Judges use a scoring system that helps them determine the appropriate sentence a person should get based on the circumstances of their case. These circumstances include factors such as prior convictions and the severity of the case.
How DUI Charges Can Be Reduced So That the Final Verdict Ends Up Being a Misdemeanor or Better
The penalties of DUI can be quite harsh, especially if you are convicted of a DUI felony. For example, you will face a longer jail time, higher fines, and longer usage of an IID.
On top of that, a felony charge will have a huge impact on your life. This conviction will appear on your background check, and employers and landlords may fail to approve your applications because of the charges.
Additionally, some organizations may deny you licenses when you have been convicted of a felony.
These charges will also remain in your criminal records forever unless you vacate your conviction successfully. And even if you vacate it, the conviction will still remain available to the law enforcers and courts.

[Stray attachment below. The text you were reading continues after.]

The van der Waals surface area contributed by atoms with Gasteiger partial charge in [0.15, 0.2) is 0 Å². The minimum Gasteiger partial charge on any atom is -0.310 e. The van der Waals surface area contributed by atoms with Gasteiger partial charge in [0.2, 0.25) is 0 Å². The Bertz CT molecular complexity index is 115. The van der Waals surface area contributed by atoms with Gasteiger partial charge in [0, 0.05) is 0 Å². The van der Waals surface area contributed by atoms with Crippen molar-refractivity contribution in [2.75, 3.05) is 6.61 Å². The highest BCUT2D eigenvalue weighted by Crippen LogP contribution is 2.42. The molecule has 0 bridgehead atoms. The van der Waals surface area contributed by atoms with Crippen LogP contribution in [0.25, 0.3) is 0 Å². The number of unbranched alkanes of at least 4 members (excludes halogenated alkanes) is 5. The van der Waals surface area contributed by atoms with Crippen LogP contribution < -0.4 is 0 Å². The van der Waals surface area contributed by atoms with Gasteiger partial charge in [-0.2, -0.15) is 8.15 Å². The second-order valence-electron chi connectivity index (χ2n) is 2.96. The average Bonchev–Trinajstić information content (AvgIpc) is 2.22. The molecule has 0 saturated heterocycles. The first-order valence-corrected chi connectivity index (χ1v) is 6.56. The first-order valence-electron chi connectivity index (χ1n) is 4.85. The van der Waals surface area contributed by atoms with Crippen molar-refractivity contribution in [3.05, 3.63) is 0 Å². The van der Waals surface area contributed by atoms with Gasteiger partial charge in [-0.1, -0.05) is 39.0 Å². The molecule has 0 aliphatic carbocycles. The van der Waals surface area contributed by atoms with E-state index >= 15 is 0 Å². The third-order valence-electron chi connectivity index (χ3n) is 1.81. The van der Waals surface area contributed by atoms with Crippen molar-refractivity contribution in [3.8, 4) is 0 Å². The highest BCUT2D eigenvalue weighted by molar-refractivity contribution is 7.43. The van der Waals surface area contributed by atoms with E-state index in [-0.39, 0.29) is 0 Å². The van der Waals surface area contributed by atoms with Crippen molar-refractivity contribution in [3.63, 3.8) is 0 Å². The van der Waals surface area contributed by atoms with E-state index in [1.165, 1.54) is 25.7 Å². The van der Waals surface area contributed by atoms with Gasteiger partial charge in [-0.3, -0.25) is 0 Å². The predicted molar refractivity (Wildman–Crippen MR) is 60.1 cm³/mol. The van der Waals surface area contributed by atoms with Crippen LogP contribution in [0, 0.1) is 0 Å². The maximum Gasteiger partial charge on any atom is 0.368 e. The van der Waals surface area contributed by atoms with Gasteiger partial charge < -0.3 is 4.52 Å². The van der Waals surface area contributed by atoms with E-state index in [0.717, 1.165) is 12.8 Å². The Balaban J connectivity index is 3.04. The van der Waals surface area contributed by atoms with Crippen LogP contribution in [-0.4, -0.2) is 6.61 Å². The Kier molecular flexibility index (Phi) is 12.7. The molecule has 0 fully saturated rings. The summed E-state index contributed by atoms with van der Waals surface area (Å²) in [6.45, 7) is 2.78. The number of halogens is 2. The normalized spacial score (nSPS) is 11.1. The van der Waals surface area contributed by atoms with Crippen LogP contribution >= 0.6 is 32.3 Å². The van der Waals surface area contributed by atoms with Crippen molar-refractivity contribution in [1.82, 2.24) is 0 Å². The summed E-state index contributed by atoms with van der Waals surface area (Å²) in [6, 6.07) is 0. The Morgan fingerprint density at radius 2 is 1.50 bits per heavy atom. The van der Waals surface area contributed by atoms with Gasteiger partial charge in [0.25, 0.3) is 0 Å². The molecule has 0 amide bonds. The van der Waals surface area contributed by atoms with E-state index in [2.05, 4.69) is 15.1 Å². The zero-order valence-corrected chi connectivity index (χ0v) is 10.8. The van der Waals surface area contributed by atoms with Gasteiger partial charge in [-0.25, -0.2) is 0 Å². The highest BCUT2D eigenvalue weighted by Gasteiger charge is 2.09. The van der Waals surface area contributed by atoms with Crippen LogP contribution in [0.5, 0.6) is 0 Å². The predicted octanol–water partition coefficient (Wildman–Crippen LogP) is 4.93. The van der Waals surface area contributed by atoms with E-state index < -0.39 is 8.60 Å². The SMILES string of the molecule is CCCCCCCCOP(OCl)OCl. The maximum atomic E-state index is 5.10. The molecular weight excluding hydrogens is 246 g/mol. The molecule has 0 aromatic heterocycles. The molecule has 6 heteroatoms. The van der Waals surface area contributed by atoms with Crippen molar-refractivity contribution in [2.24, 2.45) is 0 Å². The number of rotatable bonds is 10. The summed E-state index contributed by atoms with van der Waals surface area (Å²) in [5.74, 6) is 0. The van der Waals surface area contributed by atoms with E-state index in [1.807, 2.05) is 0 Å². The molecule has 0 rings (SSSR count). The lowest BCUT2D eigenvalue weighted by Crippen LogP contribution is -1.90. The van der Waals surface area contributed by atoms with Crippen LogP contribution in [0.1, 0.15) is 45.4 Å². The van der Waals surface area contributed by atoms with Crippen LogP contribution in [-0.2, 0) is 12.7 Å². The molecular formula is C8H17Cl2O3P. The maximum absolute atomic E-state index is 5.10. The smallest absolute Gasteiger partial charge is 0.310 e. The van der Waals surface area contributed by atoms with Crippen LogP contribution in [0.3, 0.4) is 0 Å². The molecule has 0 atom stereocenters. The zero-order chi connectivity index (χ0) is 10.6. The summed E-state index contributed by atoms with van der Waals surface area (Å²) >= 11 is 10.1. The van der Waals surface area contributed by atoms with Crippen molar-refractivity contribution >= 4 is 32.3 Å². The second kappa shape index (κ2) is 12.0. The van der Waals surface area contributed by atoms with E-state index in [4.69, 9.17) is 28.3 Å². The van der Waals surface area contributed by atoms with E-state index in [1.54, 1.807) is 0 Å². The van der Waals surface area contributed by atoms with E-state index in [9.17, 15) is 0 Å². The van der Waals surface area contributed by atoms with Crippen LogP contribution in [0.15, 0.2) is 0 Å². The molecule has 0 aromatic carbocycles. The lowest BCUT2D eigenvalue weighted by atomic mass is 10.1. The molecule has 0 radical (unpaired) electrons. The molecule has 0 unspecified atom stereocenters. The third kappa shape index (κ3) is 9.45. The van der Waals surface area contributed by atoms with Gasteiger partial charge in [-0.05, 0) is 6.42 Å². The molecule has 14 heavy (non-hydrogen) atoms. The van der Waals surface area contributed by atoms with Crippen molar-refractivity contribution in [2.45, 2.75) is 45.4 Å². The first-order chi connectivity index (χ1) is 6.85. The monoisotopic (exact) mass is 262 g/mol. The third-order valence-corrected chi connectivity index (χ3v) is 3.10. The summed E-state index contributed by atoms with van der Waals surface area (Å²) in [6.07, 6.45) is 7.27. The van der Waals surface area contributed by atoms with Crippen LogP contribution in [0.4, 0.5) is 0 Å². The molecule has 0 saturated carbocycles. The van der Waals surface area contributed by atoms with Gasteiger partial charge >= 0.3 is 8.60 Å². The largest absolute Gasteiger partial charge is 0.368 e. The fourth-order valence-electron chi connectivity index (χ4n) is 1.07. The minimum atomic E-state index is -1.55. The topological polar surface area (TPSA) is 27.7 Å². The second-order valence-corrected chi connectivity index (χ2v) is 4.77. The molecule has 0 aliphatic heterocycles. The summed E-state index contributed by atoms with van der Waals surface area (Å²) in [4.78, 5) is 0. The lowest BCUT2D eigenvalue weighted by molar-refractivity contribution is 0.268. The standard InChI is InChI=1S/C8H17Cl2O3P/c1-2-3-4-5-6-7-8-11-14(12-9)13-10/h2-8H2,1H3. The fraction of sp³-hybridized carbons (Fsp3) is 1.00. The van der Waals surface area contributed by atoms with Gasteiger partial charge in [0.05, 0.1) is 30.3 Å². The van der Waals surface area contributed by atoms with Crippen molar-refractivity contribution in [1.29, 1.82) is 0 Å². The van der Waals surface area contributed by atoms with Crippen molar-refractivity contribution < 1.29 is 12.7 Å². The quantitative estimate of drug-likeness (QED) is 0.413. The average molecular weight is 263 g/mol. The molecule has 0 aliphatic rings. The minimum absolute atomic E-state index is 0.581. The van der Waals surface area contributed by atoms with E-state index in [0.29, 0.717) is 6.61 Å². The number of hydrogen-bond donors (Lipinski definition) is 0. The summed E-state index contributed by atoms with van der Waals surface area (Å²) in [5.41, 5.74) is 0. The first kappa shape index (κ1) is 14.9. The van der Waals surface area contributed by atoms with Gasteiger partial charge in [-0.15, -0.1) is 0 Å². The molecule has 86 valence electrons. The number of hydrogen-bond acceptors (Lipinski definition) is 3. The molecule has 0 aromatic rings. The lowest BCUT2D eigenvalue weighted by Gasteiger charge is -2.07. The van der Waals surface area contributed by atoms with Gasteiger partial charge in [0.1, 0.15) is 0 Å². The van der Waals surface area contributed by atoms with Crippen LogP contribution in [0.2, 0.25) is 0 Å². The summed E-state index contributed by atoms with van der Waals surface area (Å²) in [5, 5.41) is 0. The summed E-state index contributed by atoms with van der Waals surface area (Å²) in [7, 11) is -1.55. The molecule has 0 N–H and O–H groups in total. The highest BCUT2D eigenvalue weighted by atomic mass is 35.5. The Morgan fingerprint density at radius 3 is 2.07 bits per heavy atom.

In some cases, felony charges may be dismissed. If the charges cannot be dismissed, an attorney can help negotiate for your charges to drop to a first degree or gross misdemeanor, which has less severe consequences. They do this by gathering evidence and negotiating on your behalf.
Driving under the influence of alcohol or drugs is considered a serious crime in Washington. Most DUI cases are considered misdemeanors. However, in some circumstances, the charges may qualify as felonies. Felony DUIs result in harsher penalties and lifetime consequences. Luckily, these charges can be reduced to less severe charges with less penalties and consequences.
At Bugbee Law Office, P.S., we understand how overwhelming it can be to navigate a DUI charge alone. We will analyze your case, review your options, and advocate for your best interest so you can face less severe consequences. Schedule a consultation today with our attorney to learn more
The information on this website is for general information purposes only. Nothing on this site should be taken as legal advice for any individual case or situation. This information is not intended to create, and receipt or viewing does not constitute, an attorney-client relationship.
© 2016 Bugbee Law Offices, P.S.